By Linda R. Greene, RN, MPS, CIC, FPIC, Association for Professionals in Infection Control and Epidemiology (APIC)
The importance of seasonal influenza vaccine for health care workers and high risk groups has been well documented, yet health care worker (HCW) influenza vaccination rates have risen only minimally over the past 20 years and are far short of U.S. Department of Health and Human Services Healthy People 2020 goals whose target is a 90 percent vaccination rate.
One of the fundamental tenets of health care is to care for patients while protecting ourselves from harm. Because HCWs work in an environment where frequent contact with infectious patients is routine, we are at risk for exposure to influenza with possible transmission to other patients, their families, and other HCWs. The situation calls for a review of attitudes and beliefs toward influenza vaccination with a focus on the successful strategies associated with increased HCW vaccination rates.
Mandatory Influenza Vaccination
One of the most successful strategies for increasing influenza vaccination of HCWs is mandatory vaccination. In 2011, the Association for Professionals in Infection Control and Epidemiology (APIC) drafted a position paper in which they recommended that facilities employing health care workers require annual influenza immunization as a condition of employment unless there are compelling medical contraindications. Chapter 7 of the National Action Plan to Prevention Health Care-Associated Infections: Road Map to Elimination supports the influenza vaccination of health care personnel to protect health care personnel and their patients, as well as to reduce disease burden and health care costs. By 2013, multiple organizations had stated support for universal immunization of health care personnel as recommended by the Advisory Committee on Immunization Practices (ACIP) of the Centers for Disease Control and Prevention (CDC).
In recent years, an increasing number of hospitals and health care organizations have adopted policies making seasonal influenza vaccinations mandatory for employees, affiliated medical staff, students, volunteers, and contract workers. Dr. Jorge Parada, MD, MPH, FACP, FIDSA, from the Loyola University Medical Center in Chicago shared his facility’s experience with mandatory flu vaccination at the 2013 APIC conference. In 2009, Loyola chose to mandate flu vaccination as a condition of employment, and extended this mandate to students, volunteers, and contractors. In the first year of the mandatory policy (2009–2010), 99.2 percent of employees received the vaccine, 0.7 percent were exempted for religious or medical reasons, and 0.1 percent refused vaccination and chose to terminate employment. The results were sustained: in 2012, 98.7 percent were vaccinated, 1.2 percent were exempted, and 0.06 percent refused vaccination.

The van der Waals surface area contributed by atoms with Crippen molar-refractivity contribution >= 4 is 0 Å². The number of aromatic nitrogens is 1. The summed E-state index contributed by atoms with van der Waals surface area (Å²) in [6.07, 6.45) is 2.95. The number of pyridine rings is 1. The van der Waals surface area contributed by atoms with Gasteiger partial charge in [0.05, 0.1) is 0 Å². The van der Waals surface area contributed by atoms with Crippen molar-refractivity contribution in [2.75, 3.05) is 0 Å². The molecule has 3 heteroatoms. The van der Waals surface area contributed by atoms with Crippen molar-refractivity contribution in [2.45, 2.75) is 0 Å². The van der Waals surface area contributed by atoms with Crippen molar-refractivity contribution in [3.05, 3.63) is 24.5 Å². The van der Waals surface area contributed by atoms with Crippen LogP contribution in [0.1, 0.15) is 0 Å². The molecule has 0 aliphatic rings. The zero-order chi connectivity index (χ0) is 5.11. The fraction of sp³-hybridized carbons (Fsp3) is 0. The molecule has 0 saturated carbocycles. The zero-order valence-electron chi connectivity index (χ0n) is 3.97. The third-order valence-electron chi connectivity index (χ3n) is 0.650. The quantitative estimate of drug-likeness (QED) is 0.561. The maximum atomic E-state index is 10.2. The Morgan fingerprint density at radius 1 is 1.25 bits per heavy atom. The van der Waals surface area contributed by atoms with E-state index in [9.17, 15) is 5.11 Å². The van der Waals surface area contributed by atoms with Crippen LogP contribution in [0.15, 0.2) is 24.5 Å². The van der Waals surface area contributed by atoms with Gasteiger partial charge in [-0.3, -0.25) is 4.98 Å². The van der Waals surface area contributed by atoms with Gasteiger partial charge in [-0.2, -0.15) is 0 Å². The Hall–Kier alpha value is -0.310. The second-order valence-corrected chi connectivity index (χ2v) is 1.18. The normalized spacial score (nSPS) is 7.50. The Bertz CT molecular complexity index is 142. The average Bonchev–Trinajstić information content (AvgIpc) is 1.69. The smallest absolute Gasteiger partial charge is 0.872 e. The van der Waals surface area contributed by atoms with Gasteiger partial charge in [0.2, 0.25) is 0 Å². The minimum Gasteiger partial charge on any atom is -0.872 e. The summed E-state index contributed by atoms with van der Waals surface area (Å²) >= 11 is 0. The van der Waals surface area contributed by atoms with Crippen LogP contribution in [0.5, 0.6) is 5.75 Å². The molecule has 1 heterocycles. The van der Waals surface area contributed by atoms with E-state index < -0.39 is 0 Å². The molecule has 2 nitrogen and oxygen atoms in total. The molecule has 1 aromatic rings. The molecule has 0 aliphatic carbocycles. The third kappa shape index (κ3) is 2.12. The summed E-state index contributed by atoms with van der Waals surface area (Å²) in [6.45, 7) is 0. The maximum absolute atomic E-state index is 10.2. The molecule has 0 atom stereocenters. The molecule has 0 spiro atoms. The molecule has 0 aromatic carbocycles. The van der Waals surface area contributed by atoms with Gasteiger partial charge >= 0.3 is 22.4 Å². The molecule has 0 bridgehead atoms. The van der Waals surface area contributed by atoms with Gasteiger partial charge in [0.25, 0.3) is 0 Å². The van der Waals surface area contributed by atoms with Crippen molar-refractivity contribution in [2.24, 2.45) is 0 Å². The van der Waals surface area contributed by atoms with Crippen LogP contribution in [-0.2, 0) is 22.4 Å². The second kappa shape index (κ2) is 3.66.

“Near-universal flu immunization is achievable and sustainable with a mandatory vaccination policy,” Dr. Parada said in a press release about the findings. “Our employees and associates now understand that this is the way we do business. Just as construction workers must wear steel-toed boots and hard hats on job sites, healthcare workers should get a flu shot to work in a hospital. We believe that patient and staff safety have been enhanced as a result.”
Beyond the Mandate
Although mandatory policies have improved vaccination rates, they fall short — in the absence of other strategies — of embedding the importance of influenza vaccination into our internal beliefs, values, and sense of duty of care. The APIC position paper clearly acknowledges that mandatory vaccination should be part of a comprehensive program that includes education and other infection prevention measures such as hand hygiene, respiratory etiquette, and standard precautions.
One example of successful strategies to motivate staff was highlighted by Mary Ellen Scales, RN, MSN, CIC, FAPIC, who was recognized as a Hero of Infection Prevention by APIC in 2009. She is Chief Infection Control Officer for Baystate Health System in Springfield, Massachusetts. Seeing that only 40 percent of the facility’s staff had been vaccinated prior to the fall of 2006, she developed the Flu Vaccine Champion Program to improve staff participation. The program consisted of 68 unit-based staff members who motivated fellow employees in their areas to sign up and administer the vaccine. Within 2 years, the center’s participation rate doubled to 80 percent. Her flu immunization compliance rate this past year was 97 percent. Mary Ellen received an award for achievement in adult immunization from MASSPRO, a state organization dedicated to improving health care quality.
The stories of Mary Ellen and other champions are numerous and continue to inspire and motivate us. Hopefully, we will take this opportunity to stop and think about our duty of care to protect our patients from harm. Those entrusted to our care deserve no less.